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ESMA Relaxes SFTR Reporting – But Will National Regulators Respond?

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Following calls from the industry and in response to the COVID-19 crisis, the EU regulator has effectively agreed to delay SFTR implementation until 13 July, 2020 – a three month reprieve from the original 11 April start date, but earlier than the October push-back trade associations had originally requested. However, with no formal powers to change the original deadline, it is now up to national regulators to decide their own approach.

“Individual firms… need to ensure core business continuity in extremely stressed market conditions,” acknowledged ESMA. “The impact on personnel, exacerbated by the pressures on firms caused by increases in market volatility and volumes, has thus seriously compromised the SFTR implementation programmes.”

In a statement released yesterday, the regulator asked national competent authorities (NCAs) “not to prioritise their supervisory actions” towards entities subject to SFTR reporting, which includes investment firms and credit institutions due to start reporting in April. Instead, these phase-one entities should work towards the second phase deadline in July, which will also encompass central counterparties, central securities depositories, and relevant third-country entities.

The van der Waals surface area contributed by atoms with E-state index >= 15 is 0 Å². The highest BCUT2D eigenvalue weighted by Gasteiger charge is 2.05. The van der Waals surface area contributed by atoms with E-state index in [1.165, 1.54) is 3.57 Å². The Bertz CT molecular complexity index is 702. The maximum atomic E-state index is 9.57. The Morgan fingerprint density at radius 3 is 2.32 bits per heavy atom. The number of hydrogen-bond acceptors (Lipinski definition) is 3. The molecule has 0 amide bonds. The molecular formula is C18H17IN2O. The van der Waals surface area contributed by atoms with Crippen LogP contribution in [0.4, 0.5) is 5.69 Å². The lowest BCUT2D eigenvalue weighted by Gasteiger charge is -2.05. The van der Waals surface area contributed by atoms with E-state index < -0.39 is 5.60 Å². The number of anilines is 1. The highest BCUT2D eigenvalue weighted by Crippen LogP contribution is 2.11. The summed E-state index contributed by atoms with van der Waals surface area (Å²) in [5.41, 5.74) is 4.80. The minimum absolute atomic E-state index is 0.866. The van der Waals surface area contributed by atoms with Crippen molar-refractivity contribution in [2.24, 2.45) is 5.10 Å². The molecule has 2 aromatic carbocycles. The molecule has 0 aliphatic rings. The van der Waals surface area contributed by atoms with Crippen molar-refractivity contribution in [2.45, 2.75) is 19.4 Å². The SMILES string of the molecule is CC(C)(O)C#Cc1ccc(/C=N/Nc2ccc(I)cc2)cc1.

ESMA itself has no powers to formally delay the deadline, and can only recommend that NCAs apply a risk-based approach to supervisory enforcement in a “proportionate” manner – effectively applying leniency. Under this scenario therefore, in theory, we could see the reporting requirements being applied/enforced differently across different member states, which would create a significant challenge for firms operating across multiple jurisdictions.

“They have deferred it to the national regulators to make a risk-based assessment, and we have not yet seen anyone come out and confirm either way,” notes Regulatory Reporting Expert Suriya Subramanian. “It’s up to the regulators themselves whether they enforce it or otherwise, and we need clarification from them as soon as possible on this.”

In fact though, no matter what the local regulators decide, SFTR reporting cannot begin in April: because ESMA has said that it will not register trade repositories until after April 13 – effectively removing the ability of firms to report, even if their national regulator required it. And as a double whammy, the regulator has confirmed that it is itself not available to record the details of SFTs.

“As a result, counterparties, entities responsible for reporting and report submitting entities will be unable to report by the reporting start date,” confirmed the statement, although it warned that it expected relevant trade repositories to be registered “sufficiently” ahead of the next deadline in July.

“We were very happy to see the delay – it comes as a welcome relief,” says Subramanian. “However, there are still numerous practical things to consider – such as the back-loading requirement – before the July deadline. We need both the regulators and the industry bodies to issue clarification before we can realistically move forward.”

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